A clerk's copy of the Declaration of Independence, believed to be the "earliest-known official copy of the [document] recorded in the state of Georgia," has been discovered in the Georgia State Archives, according to reports. The copy was made in March, 1777, after an authenticated Declaration was sent to the state on orders of the Contintental Congress. That original copy has been lost.
Vicki Gavalas, a spokesperson for the GA secretary of state's office, said that the document "was carefully copied with the signatures of the signers. The scribe copied John Hancock's signature very big as it was on the original document. Georgia was in the midst of the Revolutionary War. We believe the document was sent to the state capital of Savannah. But Savannah was occupied. It may have been written in an encampment."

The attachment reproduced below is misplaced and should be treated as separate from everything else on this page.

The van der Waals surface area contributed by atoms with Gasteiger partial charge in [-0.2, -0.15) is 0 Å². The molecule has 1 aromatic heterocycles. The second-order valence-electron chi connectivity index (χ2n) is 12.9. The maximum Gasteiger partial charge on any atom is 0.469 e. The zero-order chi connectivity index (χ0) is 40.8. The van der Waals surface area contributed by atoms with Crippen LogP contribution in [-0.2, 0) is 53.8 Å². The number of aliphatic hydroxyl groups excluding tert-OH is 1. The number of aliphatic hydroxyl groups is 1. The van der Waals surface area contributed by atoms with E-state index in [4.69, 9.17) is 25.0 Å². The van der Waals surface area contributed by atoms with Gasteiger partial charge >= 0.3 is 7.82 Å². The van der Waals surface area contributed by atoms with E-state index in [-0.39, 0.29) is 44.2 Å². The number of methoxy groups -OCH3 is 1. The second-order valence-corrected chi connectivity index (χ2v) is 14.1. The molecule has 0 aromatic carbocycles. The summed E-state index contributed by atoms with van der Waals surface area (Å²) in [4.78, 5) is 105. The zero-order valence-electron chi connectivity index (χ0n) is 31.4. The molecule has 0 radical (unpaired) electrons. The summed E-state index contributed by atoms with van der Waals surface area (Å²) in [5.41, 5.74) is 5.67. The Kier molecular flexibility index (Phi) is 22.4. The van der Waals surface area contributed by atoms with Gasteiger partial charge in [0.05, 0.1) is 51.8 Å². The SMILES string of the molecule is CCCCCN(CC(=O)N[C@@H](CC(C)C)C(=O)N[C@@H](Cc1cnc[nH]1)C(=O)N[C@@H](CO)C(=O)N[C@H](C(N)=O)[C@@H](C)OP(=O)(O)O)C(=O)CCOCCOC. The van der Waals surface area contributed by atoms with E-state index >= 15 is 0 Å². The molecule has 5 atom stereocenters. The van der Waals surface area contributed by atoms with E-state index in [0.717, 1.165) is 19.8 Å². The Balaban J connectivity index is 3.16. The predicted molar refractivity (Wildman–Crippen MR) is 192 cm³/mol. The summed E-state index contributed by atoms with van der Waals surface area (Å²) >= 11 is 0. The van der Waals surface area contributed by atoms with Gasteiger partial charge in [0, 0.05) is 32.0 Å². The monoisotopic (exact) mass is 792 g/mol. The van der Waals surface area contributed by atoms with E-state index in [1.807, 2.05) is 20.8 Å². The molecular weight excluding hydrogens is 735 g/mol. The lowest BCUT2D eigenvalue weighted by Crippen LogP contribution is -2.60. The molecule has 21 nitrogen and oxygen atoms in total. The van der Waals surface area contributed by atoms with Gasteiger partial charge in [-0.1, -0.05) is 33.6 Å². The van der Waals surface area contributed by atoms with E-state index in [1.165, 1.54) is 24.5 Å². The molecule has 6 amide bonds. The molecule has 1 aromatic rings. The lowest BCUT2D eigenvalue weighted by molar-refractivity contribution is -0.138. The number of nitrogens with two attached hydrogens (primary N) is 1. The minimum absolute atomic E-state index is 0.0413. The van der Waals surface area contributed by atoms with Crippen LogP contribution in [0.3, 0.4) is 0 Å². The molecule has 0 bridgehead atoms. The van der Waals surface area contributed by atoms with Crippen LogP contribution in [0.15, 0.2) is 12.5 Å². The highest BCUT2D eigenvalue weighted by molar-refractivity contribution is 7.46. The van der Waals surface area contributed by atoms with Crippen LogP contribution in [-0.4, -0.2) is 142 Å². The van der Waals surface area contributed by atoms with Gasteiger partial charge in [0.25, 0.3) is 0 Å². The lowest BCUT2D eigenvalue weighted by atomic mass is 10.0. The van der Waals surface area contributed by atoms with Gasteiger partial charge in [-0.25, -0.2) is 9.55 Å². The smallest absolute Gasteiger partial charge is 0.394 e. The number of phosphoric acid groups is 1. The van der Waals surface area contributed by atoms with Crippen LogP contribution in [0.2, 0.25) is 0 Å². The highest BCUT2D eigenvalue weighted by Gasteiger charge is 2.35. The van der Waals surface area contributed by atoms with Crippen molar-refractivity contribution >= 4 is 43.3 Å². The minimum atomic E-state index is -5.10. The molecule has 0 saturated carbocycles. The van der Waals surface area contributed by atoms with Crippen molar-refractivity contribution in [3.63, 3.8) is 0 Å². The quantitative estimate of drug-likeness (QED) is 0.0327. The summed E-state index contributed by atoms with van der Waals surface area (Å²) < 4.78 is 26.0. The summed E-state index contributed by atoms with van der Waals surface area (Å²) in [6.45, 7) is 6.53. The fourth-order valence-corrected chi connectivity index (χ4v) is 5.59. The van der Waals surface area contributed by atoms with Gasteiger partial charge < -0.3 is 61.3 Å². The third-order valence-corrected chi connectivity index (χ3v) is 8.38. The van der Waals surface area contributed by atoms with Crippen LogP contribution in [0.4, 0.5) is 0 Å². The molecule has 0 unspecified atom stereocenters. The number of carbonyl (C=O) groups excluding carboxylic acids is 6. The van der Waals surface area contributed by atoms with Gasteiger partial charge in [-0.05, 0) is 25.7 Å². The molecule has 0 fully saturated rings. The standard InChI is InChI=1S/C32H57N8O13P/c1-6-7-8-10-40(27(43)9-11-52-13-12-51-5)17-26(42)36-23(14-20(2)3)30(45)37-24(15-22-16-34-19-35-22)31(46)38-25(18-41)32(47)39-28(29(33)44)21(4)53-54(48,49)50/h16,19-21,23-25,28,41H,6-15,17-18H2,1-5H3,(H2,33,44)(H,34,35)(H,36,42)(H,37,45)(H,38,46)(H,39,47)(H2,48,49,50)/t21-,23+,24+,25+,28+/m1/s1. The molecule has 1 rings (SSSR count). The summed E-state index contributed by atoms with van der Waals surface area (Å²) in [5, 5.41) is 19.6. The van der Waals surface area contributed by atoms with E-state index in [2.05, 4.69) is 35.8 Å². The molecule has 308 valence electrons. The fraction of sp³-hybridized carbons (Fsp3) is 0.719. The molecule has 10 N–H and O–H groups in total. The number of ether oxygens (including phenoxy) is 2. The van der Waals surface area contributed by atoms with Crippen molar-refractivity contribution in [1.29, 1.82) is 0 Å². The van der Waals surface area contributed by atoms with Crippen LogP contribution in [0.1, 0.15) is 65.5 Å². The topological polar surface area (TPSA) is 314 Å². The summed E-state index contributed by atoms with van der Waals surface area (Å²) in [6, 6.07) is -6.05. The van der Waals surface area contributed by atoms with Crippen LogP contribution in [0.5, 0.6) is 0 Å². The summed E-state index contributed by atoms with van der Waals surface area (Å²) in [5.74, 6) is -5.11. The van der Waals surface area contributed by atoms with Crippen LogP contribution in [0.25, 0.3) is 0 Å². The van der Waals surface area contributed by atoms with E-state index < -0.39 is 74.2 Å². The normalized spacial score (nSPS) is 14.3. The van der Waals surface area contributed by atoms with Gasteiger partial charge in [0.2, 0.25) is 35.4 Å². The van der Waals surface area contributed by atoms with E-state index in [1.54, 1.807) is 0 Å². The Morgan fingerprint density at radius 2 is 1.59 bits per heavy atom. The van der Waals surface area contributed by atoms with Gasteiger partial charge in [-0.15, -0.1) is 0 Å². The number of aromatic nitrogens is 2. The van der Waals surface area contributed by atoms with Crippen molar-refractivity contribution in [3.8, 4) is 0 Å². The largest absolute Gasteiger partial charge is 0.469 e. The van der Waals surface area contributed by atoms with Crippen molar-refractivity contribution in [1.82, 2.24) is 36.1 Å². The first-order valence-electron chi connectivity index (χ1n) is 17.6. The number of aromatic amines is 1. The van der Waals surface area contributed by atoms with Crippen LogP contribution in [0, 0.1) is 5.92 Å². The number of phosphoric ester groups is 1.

Reference archivist Greg Jarrell found the Declaration in a rebound volume labeled (incorrectly) "State Officers Appointments 1789-1827, Part 2." Archives director David Carmichael said of the find "The people who rebound the book [in 1945] put the wrong title on the cover. No one thought to look in the particular volume for such a document."